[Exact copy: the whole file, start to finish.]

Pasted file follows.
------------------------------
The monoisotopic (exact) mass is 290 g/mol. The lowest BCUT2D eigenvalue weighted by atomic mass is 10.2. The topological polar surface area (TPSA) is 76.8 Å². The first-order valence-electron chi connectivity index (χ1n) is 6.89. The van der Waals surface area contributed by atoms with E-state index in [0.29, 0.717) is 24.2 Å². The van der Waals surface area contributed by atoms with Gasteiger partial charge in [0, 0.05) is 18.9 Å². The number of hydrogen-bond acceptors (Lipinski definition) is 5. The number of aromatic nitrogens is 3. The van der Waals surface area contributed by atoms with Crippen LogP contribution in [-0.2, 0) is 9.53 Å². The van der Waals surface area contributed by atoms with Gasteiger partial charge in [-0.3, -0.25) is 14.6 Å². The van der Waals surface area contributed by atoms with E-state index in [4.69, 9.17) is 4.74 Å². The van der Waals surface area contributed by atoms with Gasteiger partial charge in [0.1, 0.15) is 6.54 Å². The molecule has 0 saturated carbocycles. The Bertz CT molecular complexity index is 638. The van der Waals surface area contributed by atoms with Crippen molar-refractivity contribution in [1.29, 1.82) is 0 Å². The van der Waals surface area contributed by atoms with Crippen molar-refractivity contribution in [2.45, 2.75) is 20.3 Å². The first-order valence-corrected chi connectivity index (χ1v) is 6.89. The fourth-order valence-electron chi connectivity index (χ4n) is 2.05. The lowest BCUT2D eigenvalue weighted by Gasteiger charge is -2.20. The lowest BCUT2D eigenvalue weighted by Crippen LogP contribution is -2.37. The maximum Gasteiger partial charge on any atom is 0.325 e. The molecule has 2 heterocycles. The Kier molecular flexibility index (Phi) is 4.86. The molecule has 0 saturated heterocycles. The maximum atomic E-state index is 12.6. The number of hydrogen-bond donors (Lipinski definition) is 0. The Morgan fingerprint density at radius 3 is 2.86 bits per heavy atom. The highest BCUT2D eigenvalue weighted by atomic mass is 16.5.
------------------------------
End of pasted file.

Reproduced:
The monoisotopic (exact) mass is 290 g/mol. The lowest BCUT2D eigenvalue weighted by atomic mass is 10.2. The topological polar surface area (TPSA) is 76.8 Å². The first-order valence-electron chi connectivity index (χ1n) is 6.89. The van der Waals surface area contributed by atoms with E-state index in [0.29, 0.717) is 24.2 Å². The van der Waals surface area contributed by atoms with Gasteiger partial charge in [0, 0.05) is 18.9 Å². The number of hydrogen-bond acceptors (Lipinski definition) is 5. The number of aromatic nitrogens is 3. The van der Waals surface area contributed by atoms with Crippen LogP contribution in [-0.2, 0) is 9.53 Å². The van der Waals surface area contributed by atoms with Gasteiger partial charge in [-0.3, -0.25) is 14.6 Å². The van der Waals surface area contributed by atoms with E-state index in [4.69, 9.17) is 4.74 Å². The van der Waals surface area contributed by atoms with Gasteiger partial charge in [0.1, 0.15) is 6.54 Å². The molecule has 0 saturated carbocycles. The Bertz CT molecular complexity index is 638. The van der Waals surface area contributed by atoms with Crippen molar-refractivity contribution in [1.29, 1.82) is 0 Å². The van der Waals surface area contributed by atoms with Crippen molar-refractivity contribution in [2.45, 2.75) is 20.3 Å². The first-order valence-corrected chi connectivity index (χ1v) is 6.89. The fourth-order valence-electron chi connectivity index (χ4n) is 2.05. The lowest BCUT2D eigenvalue weighted by Gasteiger charge is -2.20. The lowest BCUT2D eigenvalue weighted by Crippen LogP contribution is -2.37. The maximum Gasteiger partial charge on any atom is 0.325 e. The molecule has 2 heterocycles. The Kier molecular flexibility index (Phi) is 4.86. The molecule has 0 saturated heterocycles. The maximum atomic E-state index is 12.6. The number of hydrogen-bond donors (Lipinski definition) is 0. The Morgan fingerprint density at radius 3 is 2.86 bits per heavy atom. The highest BCUT2D eigenvalue weighted by atomic mass is 16.5.